www.newyorker.com /magazine/portfolio/05/09/the-costs-of-war

The Costs of the Russian Onslaught in Ukraine

4-5 minutes 4/29/2022

The invasion of Ukraine has been described as the first social-media war, and a key aspect of President Volodymyr Zelensky’s leadership has been his ability to rally his country, and much of the world, via Facebook, Telegram, TikTok, and Twitter. At the same time, war photographers in Bucha, Irpin, and beyond are working—in the tradition of Mathew Brady at Antietam or Robert Capa on Omaha Beach—to capture the grisly realities of what Vladimir Putin insists that his people call a “special military operation.”

In early April, Nina was found dead in the kitchen of her home in Bucha, outside Kyiv, where she had lived with her sister Lyudmyla. Hundreds of such bodies have been discovered in the district.

A man escapes the flames of a fire as Russia attacks Kharkiv.
In late March, flames and smoke rose after a Russian attack in Kharkiv. Ukraine’s second-largest city continued to elude Russian control more than two months into the invasion.
A hospital worker in Kharkiv attends to Valery, who is twenty-seven-years-old. Valery is holding onto the bed frame has a hospital worker tends to his wounds. He lost his legs after the Russian military shelled a street where he was standing with a friend.
A hospital worker in Kharkiv attended to twenty-seven-year-old Valery, who lost both legs after the Russian military shelled a street where he was standing with a friend.
A streak of dried blood stained the the hospital hallway in Makariv.
A streak of dried blood stained the length of a hospital hallway in Makariv, west of Kyiv. Amid the Russian onslaught, the building was used as a morgue.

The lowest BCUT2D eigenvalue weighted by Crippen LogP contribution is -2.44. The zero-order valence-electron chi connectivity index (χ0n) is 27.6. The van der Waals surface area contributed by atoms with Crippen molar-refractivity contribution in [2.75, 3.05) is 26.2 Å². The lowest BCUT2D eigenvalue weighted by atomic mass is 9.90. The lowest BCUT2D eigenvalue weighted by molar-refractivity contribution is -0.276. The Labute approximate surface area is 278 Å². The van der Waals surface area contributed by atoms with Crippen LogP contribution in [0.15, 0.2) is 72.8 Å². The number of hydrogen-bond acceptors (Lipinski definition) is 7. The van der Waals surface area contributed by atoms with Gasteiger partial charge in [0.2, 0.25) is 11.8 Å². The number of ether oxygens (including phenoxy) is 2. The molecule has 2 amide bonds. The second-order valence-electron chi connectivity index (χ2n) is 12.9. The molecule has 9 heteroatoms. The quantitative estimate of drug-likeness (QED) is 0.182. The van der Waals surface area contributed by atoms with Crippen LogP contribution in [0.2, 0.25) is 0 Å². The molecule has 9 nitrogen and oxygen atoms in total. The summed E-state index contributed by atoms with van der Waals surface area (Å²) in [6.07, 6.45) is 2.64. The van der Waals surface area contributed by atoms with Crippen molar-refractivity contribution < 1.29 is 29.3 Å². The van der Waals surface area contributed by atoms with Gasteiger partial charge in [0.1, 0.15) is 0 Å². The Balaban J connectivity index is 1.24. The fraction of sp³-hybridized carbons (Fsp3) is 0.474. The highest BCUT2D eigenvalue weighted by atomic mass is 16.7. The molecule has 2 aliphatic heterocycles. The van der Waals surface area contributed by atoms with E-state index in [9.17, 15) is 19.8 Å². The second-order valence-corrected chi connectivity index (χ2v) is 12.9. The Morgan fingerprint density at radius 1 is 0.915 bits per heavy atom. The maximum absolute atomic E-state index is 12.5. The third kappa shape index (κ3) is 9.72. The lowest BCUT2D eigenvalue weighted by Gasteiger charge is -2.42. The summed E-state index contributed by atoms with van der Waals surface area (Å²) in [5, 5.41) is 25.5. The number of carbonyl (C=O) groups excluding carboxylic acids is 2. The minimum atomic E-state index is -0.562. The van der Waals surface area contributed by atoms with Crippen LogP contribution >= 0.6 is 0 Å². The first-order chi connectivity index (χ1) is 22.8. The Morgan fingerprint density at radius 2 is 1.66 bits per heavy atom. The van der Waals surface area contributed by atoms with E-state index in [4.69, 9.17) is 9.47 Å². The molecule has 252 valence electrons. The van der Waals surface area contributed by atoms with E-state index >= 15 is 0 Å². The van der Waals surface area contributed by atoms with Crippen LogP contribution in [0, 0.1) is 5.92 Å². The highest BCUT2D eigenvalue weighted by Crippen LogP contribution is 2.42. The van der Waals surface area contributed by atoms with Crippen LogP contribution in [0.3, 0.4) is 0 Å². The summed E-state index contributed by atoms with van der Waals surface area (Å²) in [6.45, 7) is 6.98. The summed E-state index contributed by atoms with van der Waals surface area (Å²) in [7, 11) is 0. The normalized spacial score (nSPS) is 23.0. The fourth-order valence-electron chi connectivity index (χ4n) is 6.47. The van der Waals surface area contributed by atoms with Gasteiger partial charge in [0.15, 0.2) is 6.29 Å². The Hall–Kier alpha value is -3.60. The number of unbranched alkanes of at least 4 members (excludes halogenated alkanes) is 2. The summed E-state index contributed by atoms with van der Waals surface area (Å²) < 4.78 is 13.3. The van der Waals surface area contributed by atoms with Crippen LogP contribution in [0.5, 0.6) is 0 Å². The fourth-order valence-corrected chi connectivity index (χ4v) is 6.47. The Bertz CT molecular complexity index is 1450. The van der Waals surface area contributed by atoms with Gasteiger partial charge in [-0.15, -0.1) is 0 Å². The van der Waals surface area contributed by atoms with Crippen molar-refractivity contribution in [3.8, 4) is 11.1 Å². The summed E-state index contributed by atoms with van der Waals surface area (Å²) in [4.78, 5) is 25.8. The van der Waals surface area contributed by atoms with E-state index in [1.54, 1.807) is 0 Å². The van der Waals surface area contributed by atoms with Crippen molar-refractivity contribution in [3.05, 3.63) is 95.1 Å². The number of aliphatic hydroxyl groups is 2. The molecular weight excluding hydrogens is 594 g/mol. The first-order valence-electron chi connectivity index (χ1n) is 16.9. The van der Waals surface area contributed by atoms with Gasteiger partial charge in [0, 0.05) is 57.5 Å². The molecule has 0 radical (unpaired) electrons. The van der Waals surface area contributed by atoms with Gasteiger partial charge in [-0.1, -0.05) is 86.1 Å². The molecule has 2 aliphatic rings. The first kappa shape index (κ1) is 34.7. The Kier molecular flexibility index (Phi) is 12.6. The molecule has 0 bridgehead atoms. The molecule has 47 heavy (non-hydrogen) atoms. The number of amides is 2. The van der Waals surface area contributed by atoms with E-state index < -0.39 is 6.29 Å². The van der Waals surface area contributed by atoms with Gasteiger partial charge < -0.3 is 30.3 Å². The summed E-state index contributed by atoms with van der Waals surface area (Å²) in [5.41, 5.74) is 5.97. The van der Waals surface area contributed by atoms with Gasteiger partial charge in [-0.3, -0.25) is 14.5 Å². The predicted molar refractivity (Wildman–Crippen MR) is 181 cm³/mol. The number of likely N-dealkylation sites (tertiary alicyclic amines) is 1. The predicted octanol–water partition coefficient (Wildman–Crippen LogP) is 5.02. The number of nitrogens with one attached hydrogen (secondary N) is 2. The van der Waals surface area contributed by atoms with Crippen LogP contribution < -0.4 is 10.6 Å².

Civilians help each other pass the river with remnants of a bridge that once spanned the Irpin River. The Ukraine army blew up the bridge in order to slow the Russians advance on the capitol.
During shelling in Irpin, civilians fled to the remnants of a bridge that once spanned the Irpin River. Ukraine’s Army had blown up the structure in order to slow Russia’s advance on the capital.

James Nachtwey, now seventy-four, is among those keeping their eyes trained on the realities. Influenced by the photography that emerged from the civil-rights movement and Vietnam, he began his career at the Boston bureau of Time and then took a job at the Albuquerque Journal. When he read about the hunger strike in Northern Ireland, in 1981, he headed for Belfast. Four decades of covering conflict ensued, bringing him to El Salvador, Afghanistan, Iraq, the Balkans, Rwanda, Chechnya, and many other places. He has been injured in the field, lost colleagues and friends; his hair was once parted by a bullet. Nachtwey calls himself an “antiwar photographer.”

Andrey Zherebtsov stepped out from his low-ceilinged, dirt-floored basement shelter as Russia continued its assault on residential areas of Kharkiv.
As Russia continued its assault on residential areas of Kharkiv, in late April, Andrey Zherebtsov stepped out from his low-ceilinged, dirt-floored basement shelter.